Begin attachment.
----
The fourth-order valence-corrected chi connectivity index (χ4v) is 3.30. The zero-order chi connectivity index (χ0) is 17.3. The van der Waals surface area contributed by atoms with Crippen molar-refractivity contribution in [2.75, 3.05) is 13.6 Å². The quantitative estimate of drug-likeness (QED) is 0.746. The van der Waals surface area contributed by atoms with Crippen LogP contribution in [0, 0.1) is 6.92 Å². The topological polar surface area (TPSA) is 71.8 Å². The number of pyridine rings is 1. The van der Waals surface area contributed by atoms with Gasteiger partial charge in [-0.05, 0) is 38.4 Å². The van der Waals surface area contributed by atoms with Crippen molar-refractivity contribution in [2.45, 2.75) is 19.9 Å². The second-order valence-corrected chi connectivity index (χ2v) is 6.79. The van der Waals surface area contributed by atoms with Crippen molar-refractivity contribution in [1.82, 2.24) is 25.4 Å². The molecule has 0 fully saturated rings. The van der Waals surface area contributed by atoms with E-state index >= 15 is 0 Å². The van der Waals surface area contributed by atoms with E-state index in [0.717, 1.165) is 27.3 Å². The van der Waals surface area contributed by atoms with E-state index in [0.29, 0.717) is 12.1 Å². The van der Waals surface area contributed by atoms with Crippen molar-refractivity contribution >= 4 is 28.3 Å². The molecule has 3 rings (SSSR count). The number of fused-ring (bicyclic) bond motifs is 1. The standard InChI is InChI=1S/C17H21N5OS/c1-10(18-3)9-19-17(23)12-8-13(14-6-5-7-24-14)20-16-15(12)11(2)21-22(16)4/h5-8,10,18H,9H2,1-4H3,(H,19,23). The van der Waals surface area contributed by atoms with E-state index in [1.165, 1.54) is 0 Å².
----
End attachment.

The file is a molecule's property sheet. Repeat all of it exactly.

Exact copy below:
The fourth-order valence-corrected chi connectivity index (χ4v) is 3.30. The zero-order chi connectivity index (χ0) is 17.3. The van der Waals surface area contributed by atoms with Crippen molar-refractivity contribution in [2.75, 3.05) is 13.6 Å². The quantitative estimate of drug-likeness (QED) is 0.746. The van der Waals surface area contributed by atoms with Crippen LogP contribution in [0, 0.1) is 6.92 Å². The topological polar surface area (TPSA) is 71.8 Å². The number of pyridine rings is 1. The van der Waals surface area contributed by atoms with Gasteiger partial charge in [-0.05, 0) is 38.4 Å². The van der Waals surface area contributed by atoms with Crippen molar-refractivity contribution in [2.45, 2.75) is 19.9 Å². The second-order valence-corrected chi connectivity index (χ2v) is 6.79. The van der Waals surface area contributed by atoms with Crippen molar-refractivity contribution in [1.82, 2.24) is 25.4 Å². The molecule has 0 fully saturated rings. The van der Waals surface area contributed by atoms with E-state index >= 15 is 0 Å². The van der Waals surface area contributed by atoms with E-state index in [0.717, 1.165) is 27.3 Å². The van der Waals surface area contributed by atoms with E-state index in [0.29, 0.717) is 12.1 Å². The van der Waals surface area contributed by atoms with Crippen molar-refractivity contribution >= 4 is 28.3 Å². The molecule has 3 rings (SSSR count). The number of fused-ring (bicyclic) bond motifs is 1. The standard InChI is InChI=1S/C17H21N5OS/c1-10(18-3)9-19-17(23)12-8-13(14-6-5-7-24-14)20-16-15(12)11(2)21-22(16)4/h5-8,10,18H,9H2,1-4H3,(H,19,23). The van der Waals surface area contributed by atoms with E-state index in [1.165, 1.54) is 0 Å².